Back in June, many analysts predicted a massive rally by the end of the year. Yet, this crypto fall has brought only disappointment for all the top 10 coins. It’s not all doom and gloom, however: there were massive gains for some, too. Read our breakdown of the fall season’s successes and failures.
The luckiest winners
Centrality (CENNZ): 824.48%, current market cap $150 M
Centrality attracted lots of attention when its ICO raised over $100m in just six minutes in January 2018. The New Zealand-based startup plans to build a dApp marketplace where blockchain projects can communicate and assist each other. More than a year and a half later, the platform isn’t there yet. However, in October, Centrality launched a staking and referral program, and that caused a sudden spike of interest. It’s hard to say how genuine the trading volumes are, so in the absence of a full-scale product CENNZ can go both ways.
Synthetix (SNX): 158.5%, current market cap $161 M
Synthetix’s recent rise is a great example of the power that Crypto Twitter has. The platform proposes to trade crypto, commodities, indices etc. through so-called “synthetic assets”. On Oct 16, a SNX holder noticed that a certain wallet address was buying a lot of SNX tokens. Remarkably, it turned out that the wallet belonged to the venture firm Andreessen Horowitz. The community is still waiting for an official confirmation. SNX has grown over 1700 per cent in 2019, but its product – while operational – is nowhere near finished.
VeChain Thor (VET): 79.8%, current market cap $424 M
VET surged after it was announced that its CEO Sunny Lu will be a keynote speaker at CoinMarketCap’s first global conference, The Capital, to take place in Singapore. This will certainly gain the relatively unknown project lots of international exposure. VeChain proposes its own blockchain for managing supply chains and apparently already has Walmart and BMW among its partners.
Cosmos (ATOM): 75.9%, current market cap $711 M
Cosmos is building a blockchain interoperability protocol called IBC. ATOM owes its latest price spike to the announcement that it will be listed on Binance US for free. The previous, smaller surge in September was caused by the news that Binance was considering the coin for listing among many others. As a pure infrastructure project with an obvious value, Cosmos can continue its growth – as long as there is enough development activity.
0x (ZRX): 62%, current market cap $168 M
Decentralized exchange protocol 0x delivered two pieces of great news this fall that boosted its price. One was the launch of OpenZKP – an open-source protocol that allows contract parties to verify data without revealing it. The second was the upcoming integration with the platform Augur – it will supposedly allow liquidity to flow from the standard crypto market into prediction markets. This sounds promising enough (though complicated) to increase market trust in ZRX: the coin was definitely trending, not pumping.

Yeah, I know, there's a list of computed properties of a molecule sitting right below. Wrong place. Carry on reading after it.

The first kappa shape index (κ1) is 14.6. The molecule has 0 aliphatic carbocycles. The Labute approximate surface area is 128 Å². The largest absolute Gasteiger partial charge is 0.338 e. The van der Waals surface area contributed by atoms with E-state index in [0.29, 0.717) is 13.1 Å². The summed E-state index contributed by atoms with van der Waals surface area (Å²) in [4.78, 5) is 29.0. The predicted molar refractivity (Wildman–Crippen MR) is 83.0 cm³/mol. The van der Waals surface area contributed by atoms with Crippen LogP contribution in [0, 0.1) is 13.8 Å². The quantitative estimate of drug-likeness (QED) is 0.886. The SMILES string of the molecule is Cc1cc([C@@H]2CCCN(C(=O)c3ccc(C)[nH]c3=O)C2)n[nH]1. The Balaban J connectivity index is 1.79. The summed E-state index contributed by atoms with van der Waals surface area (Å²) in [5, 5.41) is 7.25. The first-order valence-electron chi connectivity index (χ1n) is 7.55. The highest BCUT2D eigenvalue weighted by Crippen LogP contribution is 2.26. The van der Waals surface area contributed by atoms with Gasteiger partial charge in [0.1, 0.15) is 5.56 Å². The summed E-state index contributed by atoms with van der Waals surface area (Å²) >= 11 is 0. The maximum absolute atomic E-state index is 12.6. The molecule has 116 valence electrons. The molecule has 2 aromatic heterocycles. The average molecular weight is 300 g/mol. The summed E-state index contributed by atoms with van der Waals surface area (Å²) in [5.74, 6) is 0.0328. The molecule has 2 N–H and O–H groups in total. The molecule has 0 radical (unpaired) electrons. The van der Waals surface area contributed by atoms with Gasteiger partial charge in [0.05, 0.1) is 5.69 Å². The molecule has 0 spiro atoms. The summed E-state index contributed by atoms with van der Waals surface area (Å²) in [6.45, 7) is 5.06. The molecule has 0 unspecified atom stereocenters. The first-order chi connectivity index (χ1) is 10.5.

The biggest losers
While Bitcoin’s latest drop isn’t nearly as bad as those suffered by many other coins, it’s the one we are watching most closely. It looks ever more dramatic on a shorter time frame: -21.5% in just one month. The drop is largely fuelled by the mounting selling pressure coming from spot exchanges, with occasional large individual sell-offs (like that miner who sold $17 million worth of BTC on Nov 20. ). Among the key fundamental reasons for the falling crypto prices is the new round of China’s anti-crypto crusade. There was a brief surge in late October, when Bitcoin recovered over $2000 in just a few hours, following Xi Jinping’s pro-blockchain statements. However, the hopes were dashed as President Xi slammed cryptocurrencies again on Nov 19.
Bitcoin Gold (BTG): -43.87%, current market cap $107.5 M
After often outperforming BTC in September, BTG took a nosedive:
The ASIC-resistant hard fork of Bitcoin used to be in the crypto top 5, but now it languishes on the 45th spot. According to the founders, this is because Bitcoin Gold has never paid any exchange or media for listings or coverage.
Ethereum Classic (ETC): -38.4%, current market cap $444.5 M
The first half of 2019 was good for ETC, but for the past 5 months it’s been going from bad to worse. On the fundamental side of things, the coin has seen very little new development since the main dev team left in December 2018. On the other hand, if Ethereum decides to implement the anti-ASIC consensus algorithm ProgPOW, ASIC miners might shift to Ethereum Classic.
Zcash (ZEC): -38.23%, current market cap $220 M
Zcash managed to stay on the uptrend for 10 days longer than Bitcoin back in late June, but its fall was more serious overall: the privacy-oriented coin lost over 66 per cent in the past 12 months. The situation worsened in August, when ZEC got delisted by Coinbase UK. Zcash allows users to “shield (hide) the details of their operations, which doesn’t sit well with regulators.
DASH (DASH): -34.94%, current market cap $478 M
This fall, DASH got delisted by exchanges OKex Korea and Upbit. If you’ve been following crypto market news, you might know about the latest ruling by FATF (Financial Action Task Force) – an international organization created to fight money laundering. All crypto businesses (including exchanges) will need to collect and share users’ data when transacting with $1000 or more. This can be disastrous for privacy coins like DASH, Zcash and Monero. However, the implementation of the new rules is up to local governments, so it remains to be seen if DASH manages to recover its losses.
As we’ve seen, the main rising crypto coins this fall were all relative newcomers. Meanwhile, all the top 10 are firmly in the red. Has Bitcoin reached the bottom? Will we see a Christmas rally in 2019? Follow our updates to find out.
Contributor: Alisa Orlova
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